Fall on the Farm

Our currant pop culture recognizes Labor Day as the last weekend of summer. Some schools started in August, but most started this past week. The astronomical end of summer and beginning of fall is still several weeks away (September 22-23), but the meteorological first day of fall is taken as September 1, according to the National Weather Service. That makes it easier to summarize the seasonal differences by quarters of the calendar months.

Fall on Lone Tree Farm is full of color. Red grass ripens in the prairie patches and warm season paddocks. It’s mostly big blue stem, but other native grasses like little blue stem and switch grass also seem to turn red at the ends of leaves and up the stems. And, golden rod lights up the green and brown grass areas…….. and gets blamed for allergies. But, the “interweb” says the main allergy culprit is ragweed that often grows in association with the golden rod. Golden rod is another case of an innocent plant getting labeled as a problem.

Sunflowers are running riot in the ditch near the mailbox and also in some of the waterways. We need to harvest some of the seeds and get them established in our prairie patches to go with the good standing crop of milkweed. Golden rod, sunflowers, and milkweed all add biologic diversity and provide support for pollinators. OR, are they “weeds”?

Thistles are weeds, but they are also monarch food. We do have some monarchs migrating through, but not as many as some of the clusters that we used to see. We’ve got a friend who is raising and releasing monarchs that she collects from milkweeds. Someone commented that she’s saving the world one monarch at a time. Another friend is involved in a program to tag monarchs to document migration patterns. I think that both of these are worthy causes.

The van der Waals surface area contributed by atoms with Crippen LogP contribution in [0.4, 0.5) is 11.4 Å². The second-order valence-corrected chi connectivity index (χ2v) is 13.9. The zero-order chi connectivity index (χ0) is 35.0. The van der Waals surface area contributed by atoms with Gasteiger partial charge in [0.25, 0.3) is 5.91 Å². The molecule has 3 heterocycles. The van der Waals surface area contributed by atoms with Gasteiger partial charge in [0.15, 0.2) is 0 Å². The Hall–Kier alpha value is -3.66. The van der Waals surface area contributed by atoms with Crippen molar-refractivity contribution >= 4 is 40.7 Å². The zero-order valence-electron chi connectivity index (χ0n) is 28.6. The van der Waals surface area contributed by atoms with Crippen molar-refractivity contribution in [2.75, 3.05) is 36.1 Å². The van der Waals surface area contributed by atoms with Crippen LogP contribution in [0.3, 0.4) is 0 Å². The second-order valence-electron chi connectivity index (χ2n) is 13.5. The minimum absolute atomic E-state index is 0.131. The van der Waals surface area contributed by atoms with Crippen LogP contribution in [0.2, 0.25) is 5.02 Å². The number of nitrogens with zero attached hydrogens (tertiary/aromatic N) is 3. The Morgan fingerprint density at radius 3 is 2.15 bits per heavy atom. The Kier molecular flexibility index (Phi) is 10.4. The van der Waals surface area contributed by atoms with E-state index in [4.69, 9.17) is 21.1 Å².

Trees are starting to turn color. This is Margaret’s flame-shaped red maple (and her picture, like the monarch on the thistle). Some cottonwoods and box elders are starting to show yellow. However, hackberries and ash are still mostly green. They both seem to last longer in the fall after getting a late start in the spring. Dad used to say that they were “careful” trees that waited to green up until later in the spring when the risk of a killing frost was reduced.

Fall is harvest time. We’re just starting to see these spider webs get set up as bug traps in the short grass. So, that’s one harvest that has begun. There are a few apples on the old tree up at the “Greats’ house”. It’s the last apple tree in the yard and it hasn’t got many more fall seasons left. There are more dead branches than green ones with apples. After the warm days this past week, we’ll check the wild plums down at the Creek. They should also be ready for a fall harvest.

About Lone Tree Farm on Kanaranzi Creek

Recovering academic, earth scientist in phased retirement, farm manager by default, son, husband, father, grandfather.
This entry was posted in Life Science and tagged , , , , , . Bookmark the permalink.

1 Response to Fall on the Farm

  1. margshurr says:

    Maybe my favorite time of year when we see all of the natural colors around us!

    Liked by 1 person

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